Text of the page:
Get in Football Shape Fast With Metabolic Runs

This metabolic run series for football is a great way to get a head start before pre-season training.

Maximal bursts of speed and agility are all-important for football performance, and your conditioning program should reflect that. But you also need to train like you play. A defensive back, for example, should cover a much greater distance than a lineman, since he has to jog back a greater distance to the line of scrimmage.

High school football generally consists of longer plays and shorter rest periods—a more strenuous work-to-recovery ratio compared to college and the NFL. You have to adapt your conditioning to the tempo and workload of your specific game.

A metabolic series is a great way to get a head start before pre-season training. You should come into the pre-season in shape and ready to go. It's what you do during your off-season that will determine your success.

The Football Metabolic Training Program

This metabolic interval training program includes two days of one-hour sessions done after a movement preparatory routine, along with any drills you need to work on. See 12 Dynamic Stretches Football Players Must Do.

The main set should be done at maximal intensity, speed and effort, since that is what's required in every play during a game. Interval training for a football player should take place at close to maximum speed to avoid altering run mechanics, stride frequency and stride length. Remember, "train like you play."

The sample program is for two days per week. Metabolic interval training should be limited to two to three days per week, considering that resistance training and drills should also be performed. If you are in shape, a third day of stairs or hill work would be great.

Start with 2 sets and work up to 3 to 4 sets over 6 weeks.

Day 1

  • Pacman Drill x 2 reps. Pacman Drill is similar to the Icky Shuffle, using cones. See video above for a demonstration. Sprint 10 yards out of the drill. Reps/Sets: 2x2 with 20-30 seconds rest between reps.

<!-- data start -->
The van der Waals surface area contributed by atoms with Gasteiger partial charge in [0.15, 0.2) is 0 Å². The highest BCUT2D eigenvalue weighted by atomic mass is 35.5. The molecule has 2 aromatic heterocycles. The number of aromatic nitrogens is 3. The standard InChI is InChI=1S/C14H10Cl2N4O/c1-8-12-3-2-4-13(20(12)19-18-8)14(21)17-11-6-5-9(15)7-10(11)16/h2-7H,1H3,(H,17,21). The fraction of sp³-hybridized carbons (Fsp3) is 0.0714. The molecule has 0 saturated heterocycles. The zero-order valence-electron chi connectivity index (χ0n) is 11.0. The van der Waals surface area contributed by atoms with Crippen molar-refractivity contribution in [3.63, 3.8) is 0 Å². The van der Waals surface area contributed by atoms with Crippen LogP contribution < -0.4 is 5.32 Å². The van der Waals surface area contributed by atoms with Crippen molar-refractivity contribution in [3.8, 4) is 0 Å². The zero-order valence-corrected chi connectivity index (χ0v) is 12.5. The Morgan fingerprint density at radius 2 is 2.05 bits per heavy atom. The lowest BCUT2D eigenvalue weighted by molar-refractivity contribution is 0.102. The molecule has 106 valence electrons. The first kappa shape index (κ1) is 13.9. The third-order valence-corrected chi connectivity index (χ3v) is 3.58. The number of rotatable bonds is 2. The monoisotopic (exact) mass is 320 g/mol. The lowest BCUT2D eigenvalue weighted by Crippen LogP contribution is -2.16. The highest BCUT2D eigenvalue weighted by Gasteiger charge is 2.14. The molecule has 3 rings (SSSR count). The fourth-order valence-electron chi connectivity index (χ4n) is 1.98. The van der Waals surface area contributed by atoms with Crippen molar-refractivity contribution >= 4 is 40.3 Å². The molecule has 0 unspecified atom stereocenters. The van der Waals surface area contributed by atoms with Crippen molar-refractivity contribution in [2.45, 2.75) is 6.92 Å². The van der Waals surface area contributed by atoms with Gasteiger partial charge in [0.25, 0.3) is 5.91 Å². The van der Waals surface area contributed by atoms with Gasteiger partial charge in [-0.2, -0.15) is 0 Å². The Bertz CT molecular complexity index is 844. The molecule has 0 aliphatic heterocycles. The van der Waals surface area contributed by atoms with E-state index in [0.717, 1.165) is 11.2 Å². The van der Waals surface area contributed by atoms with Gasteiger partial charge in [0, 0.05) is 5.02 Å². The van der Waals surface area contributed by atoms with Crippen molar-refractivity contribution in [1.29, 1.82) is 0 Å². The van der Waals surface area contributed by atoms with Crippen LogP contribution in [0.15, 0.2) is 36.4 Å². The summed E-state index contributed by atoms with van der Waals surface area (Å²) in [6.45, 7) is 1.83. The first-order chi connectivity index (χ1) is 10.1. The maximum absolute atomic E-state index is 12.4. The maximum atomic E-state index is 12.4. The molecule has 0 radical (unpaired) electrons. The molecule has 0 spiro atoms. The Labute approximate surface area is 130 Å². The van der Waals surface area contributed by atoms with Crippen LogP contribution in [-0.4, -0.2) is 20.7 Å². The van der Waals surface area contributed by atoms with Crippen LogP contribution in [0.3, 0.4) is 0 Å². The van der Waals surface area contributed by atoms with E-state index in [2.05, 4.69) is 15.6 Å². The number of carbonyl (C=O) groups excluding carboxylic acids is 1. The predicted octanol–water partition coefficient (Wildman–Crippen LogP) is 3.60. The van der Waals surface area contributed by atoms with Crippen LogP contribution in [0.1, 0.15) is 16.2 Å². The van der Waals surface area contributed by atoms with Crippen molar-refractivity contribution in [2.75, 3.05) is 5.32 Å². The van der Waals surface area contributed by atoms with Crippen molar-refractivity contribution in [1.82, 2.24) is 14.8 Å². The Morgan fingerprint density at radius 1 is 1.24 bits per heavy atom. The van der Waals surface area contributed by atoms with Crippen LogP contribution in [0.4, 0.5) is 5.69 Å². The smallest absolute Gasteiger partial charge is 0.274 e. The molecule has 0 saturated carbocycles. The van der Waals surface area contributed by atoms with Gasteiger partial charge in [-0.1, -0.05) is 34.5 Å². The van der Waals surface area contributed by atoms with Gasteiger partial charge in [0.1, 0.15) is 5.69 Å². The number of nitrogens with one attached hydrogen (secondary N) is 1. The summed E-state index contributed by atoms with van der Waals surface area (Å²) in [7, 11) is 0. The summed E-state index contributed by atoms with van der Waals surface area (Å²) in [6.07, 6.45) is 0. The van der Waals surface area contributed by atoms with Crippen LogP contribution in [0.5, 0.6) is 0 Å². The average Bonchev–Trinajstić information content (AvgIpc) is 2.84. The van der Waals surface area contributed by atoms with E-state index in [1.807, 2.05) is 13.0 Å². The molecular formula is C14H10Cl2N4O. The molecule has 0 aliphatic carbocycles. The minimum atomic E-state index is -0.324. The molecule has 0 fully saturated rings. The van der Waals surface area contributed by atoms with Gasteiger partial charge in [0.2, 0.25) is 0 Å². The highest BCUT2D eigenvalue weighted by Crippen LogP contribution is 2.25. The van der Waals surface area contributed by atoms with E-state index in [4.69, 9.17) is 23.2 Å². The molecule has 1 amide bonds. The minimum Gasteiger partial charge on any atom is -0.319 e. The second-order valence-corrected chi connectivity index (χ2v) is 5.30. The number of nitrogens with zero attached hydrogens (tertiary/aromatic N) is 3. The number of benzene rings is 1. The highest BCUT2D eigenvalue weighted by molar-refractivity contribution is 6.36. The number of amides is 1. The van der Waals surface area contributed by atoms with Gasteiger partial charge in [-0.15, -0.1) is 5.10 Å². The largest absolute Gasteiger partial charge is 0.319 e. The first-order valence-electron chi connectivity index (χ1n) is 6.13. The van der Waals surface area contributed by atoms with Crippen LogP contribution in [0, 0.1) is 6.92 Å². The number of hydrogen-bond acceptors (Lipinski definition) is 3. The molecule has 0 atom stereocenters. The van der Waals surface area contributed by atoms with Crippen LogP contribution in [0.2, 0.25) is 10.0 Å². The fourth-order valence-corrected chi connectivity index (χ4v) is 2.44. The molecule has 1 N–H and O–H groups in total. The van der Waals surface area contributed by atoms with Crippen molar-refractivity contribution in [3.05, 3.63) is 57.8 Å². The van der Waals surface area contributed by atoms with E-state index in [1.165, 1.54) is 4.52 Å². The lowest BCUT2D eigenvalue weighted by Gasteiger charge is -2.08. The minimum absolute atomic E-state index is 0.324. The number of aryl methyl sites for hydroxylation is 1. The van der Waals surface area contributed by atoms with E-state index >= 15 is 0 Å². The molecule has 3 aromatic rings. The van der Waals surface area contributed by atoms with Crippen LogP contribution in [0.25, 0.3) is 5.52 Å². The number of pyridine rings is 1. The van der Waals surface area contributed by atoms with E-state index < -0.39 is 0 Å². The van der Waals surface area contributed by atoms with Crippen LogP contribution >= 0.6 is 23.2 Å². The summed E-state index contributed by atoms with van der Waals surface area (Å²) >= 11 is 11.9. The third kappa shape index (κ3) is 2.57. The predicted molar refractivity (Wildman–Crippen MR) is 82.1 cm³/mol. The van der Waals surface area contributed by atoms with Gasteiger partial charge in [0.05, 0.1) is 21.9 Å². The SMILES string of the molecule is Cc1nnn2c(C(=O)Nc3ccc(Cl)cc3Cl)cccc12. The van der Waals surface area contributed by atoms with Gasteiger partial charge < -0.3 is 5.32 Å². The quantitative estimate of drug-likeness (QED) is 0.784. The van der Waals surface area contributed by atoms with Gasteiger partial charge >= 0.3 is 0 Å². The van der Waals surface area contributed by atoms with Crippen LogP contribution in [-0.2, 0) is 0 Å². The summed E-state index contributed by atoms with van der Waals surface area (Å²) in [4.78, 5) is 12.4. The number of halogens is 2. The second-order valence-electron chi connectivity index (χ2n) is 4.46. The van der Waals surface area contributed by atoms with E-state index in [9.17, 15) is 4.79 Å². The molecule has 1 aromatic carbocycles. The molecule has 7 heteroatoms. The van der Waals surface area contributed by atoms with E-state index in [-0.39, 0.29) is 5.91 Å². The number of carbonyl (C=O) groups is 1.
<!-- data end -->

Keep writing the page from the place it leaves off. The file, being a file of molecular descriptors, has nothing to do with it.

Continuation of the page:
• Burpee into 10-yard sprint x 2 reps. Perform a Burpee, then immediately burst into a 10-yard sprint. Rest 30 seconds between reps.
  • 20-yard sprint (10-yard sprint for linemen) x 2 reps. Rest 20 seconds between reps.
  • 40-yard sprint (20-yard sprint for linemen) out of 3-point stance (if working on 40-yard starts) or position stance x 2 reps. Rest 35 seconds between sets.
  • Position-specific drill. Example for defensive back: backpedal 5 yards, sprint 10 yards, shuffle right 5 yards, shuffle left 5 yards, sprint 10 yards. Perform 2 reps with 60 seconds rest between. This is your chance to work on something specific for your position and to work the same muscles you will be using during practice, which will help you be prepared and decrease muscle soreness.

Rest for 3-5 minutes before performing a second set of the whole series.

Day 2

  • Pacman Drill x 2 reps. Sprint 10 yards out of the drill. This time, when you sprint out, sprint diagonally rather than straight. If you have a buddy pointing out the direction, all the better because it works your reaction. Performs two sets with 20-30 seconds rest between.
  • 20 yard sprint (10-yard sprint for linemen) out of 3-point stance (or position stance) x 2 reps. Rest 20 seconds between reps.
  • 4-Cone Drill x 4 reps. Set up 4 cones or markers 5 yards apart in a box. Vary the drills. Example: sprint to cone 1, side shuffle to cone 2, backpedal to cone 3, turn and sprint to cone 4. Rest  for 40-60 seconds between reps.
  • Burpee into 10-yard sprint. Perform a Burpee (with a Push-Up) then sprint from the goal line to the 10-yard line. Repeat this sequence until you reach the 40-yard line. Rest for 80 seconds and repeat.

Rest for 3-5 minutes before performing a second set of the whole series.

RELATED: Metabolic Conditioning With Sprints: Get in Shape Fast

References:

  • Cissik, J. M. (2005). "Means and methods of speed training: Part II." Strength and Conditioning Journal, 27(1), 18-25.
  • Hoffman, J. R. (2008). "The applied physiology of American football." International Journal of Sports Physiology and Performance, 3, 387-392.
  • Rhea, M. R., Hunter, R. L., & Hunter, T. J. (2006). "Competition modeling of American football: Observational data and implications for high school, collegiate, and professional player conditioning." Journal of Strength and Conditioning Research. 20(1), 58-61.
  • Veale, J. P., Pearce, A. J., & Carlson, J. S. (2010). "Reliability and validity of a reactive agility test for Australian football." International Journal of Sports Physiology and Performance, 5, 239-248.


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Topics: FOOTBALL | INTERVAL TRAINING | ASICS FOOTBALL | BURPEE | TRAIN | SPRINT | DRILL | STANCE | SHUFFLE | METABOLIC